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Public Notices

April 20, 2014

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'Sudden Cardiac Death'
Is Ruled At Community Home

Sun file photo by O.J. Early

In this December interview at The Greeneville Sun, James M. Henry, center, commissioner of the Tennessee Department of Intellectual and Developmental Disabilities (DIDD), makes a point during discussion concerning the death of Ronnie Derrick, who lived in a community home at 2105 Susong Drive. At left is Dr. Tom Cheetham, DIDD director of health services. At right is John Craven, DIDD regional director.

Originally published: 2013-03-02 00:10:24
Last modified: 2013-03-02 00:12:25



A resident of a state-run community home in Greene County found dead three months ago died of "a sudden cardiac death" likely brought on by chronic heart conditions and not by the excessively hot temperature in his room, according to results of an autopsy made available this week by the state Department of Intellectual & Developmental Disabilities (DIDD).

The autopsy report is one of the final components of investigations that started following the Dec. 2. 2012, death of 47-year-old Ronnie Derrick, who lived in a community home at 2105 Susong Drive.

The DIDD investigation is complete.

A summary of that investigation made public earlier this month "does not indicate that the death was a result of abuse or neglect by the staff."

"The currently available evidence in this case does not indicate that the death was a result of abuse or neglect by the staff at the East Tennessee Community Home," the DIDD report states.

A separate inquiry by the Tennessee Bureau of Investigation (TBI) is not complete.

"TBI's case into his death is still open at this time. We are waiting for the results of some additional testing on evidence in the case for it to be completed," TBI spokeswoman Kristin Helm said Thursday in an email response to questions by The Greeneville Sun.


DIDD Commissioner James M. Henry said this week that the finding of his agency's investigation that there was no foul play in connection with Derrick's death is supported by the autopsy results.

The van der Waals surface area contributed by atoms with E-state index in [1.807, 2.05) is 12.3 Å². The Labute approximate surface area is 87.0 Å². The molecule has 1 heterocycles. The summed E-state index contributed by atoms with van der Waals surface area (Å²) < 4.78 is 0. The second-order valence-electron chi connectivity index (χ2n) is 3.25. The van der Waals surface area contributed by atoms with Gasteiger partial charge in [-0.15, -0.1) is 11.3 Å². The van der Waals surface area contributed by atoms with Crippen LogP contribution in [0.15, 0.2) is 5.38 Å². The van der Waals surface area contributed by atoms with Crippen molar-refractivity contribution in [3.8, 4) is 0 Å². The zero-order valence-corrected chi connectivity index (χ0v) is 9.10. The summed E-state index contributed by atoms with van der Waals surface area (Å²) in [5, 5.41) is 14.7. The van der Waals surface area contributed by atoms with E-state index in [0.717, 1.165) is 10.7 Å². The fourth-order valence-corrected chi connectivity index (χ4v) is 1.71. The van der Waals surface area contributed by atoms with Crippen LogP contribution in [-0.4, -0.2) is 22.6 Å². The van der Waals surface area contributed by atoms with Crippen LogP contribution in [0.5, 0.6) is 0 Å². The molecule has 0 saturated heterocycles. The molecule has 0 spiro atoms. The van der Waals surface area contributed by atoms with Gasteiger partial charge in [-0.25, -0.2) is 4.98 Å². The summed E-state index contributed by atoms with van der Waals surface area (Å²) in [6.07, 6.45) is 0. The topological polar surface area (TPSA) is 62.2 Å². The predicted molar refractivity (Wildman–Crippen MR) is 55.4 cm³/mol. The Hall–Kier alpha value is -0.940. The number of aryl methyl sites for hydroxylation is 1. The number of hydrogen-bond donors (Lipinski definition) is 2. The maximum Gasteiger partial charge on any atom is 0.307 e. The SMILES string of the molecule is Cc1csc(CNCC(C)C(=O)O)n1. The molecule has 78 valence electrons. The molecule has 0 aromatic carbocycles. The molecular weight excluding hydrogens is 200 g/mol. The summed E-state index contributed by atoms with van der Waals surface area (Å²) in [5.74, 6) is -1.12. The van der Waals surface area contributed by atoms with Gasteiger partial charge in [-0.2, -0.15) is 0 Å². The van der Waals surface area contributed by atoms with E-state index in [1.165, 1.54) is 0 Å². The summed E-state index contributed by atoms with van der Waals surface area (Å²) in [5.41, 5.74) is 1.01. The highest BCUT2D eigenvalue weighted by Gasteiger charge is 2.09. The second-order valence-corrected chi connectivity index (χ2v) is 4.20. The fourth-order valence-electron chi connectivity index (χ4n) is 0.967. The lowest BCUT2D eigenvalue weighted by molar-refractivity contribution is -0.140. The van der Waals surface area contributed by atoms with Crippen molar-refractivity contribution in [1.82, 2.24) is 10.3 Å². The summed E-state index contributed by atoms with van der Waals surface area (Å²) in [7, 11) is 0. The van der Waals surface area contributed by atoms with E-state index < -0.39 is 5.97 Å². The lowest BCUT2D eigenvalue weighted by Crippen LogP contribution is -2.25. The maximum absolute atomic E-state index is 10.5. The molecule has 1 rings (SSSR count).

"It's a natural cause of death. It had to do with a cardiac-related thing with Mr. Derrick," Henry said.

Dr. Tom Cheetham, DIDD director of health services, concurs.

"The conclusion is, the death is not heat-related," DIDD spokeswoman Missy Marshall said this week in an interview after speaking with Cheetham.

Derrick was found deceased in his bed by a staff member in the community home in the Camp Creek community at 6:05 a.m. on Dec. 2, a Sunday morning.

The DIDD report summary said that Derrick's condition was "normal and routine" the night before his death and at bedtime.


An autopsy was conducted on Dec. 2 at the William L. Jenkins Forensic Center at the Quillen College of Medicine, East Tennessee State University.

The purpose of a narrative summary of the autopsy "is to provide a certified opinion to the county medical examiner and district attorney general," according to a summary signed by Dr. Dawn R. Lajoie.

"Foul play is not suspected in his death," the summary said.

"(Derrick) had a medical history of autism and was considered fairly 'high functioning' in that he was capable of expressing discomfort, although not via specific verbalization," the summary said.

Derrick was able to take care of "his own basic physical needs," the summary added.

His medical history includes hypertension and high blood cholesterol.

The night before his death, Derrick was described as being in a "good mood" and expressed no discomfort, the summary said.


"On the night of his death, a malfunction of the heating system at the home resulted in a significantly increased temperature within [Derrick's] room.

"When he was discovered deceased, it was noted that he had removed articles of clothing and cast them off the bed, potentially as a response to increasing room temperature," the summary said.

A core temperature of Derrick's body was not taken at the scene, the summary noted.

"The room temperature upon initial entry was estimated to be over 100 degrees; however, the actual temperature of the room was not measured at that time," the summary said.

Derrick was reportedly not confined to his room "and was free to leave the room of his own volition," according to the summary.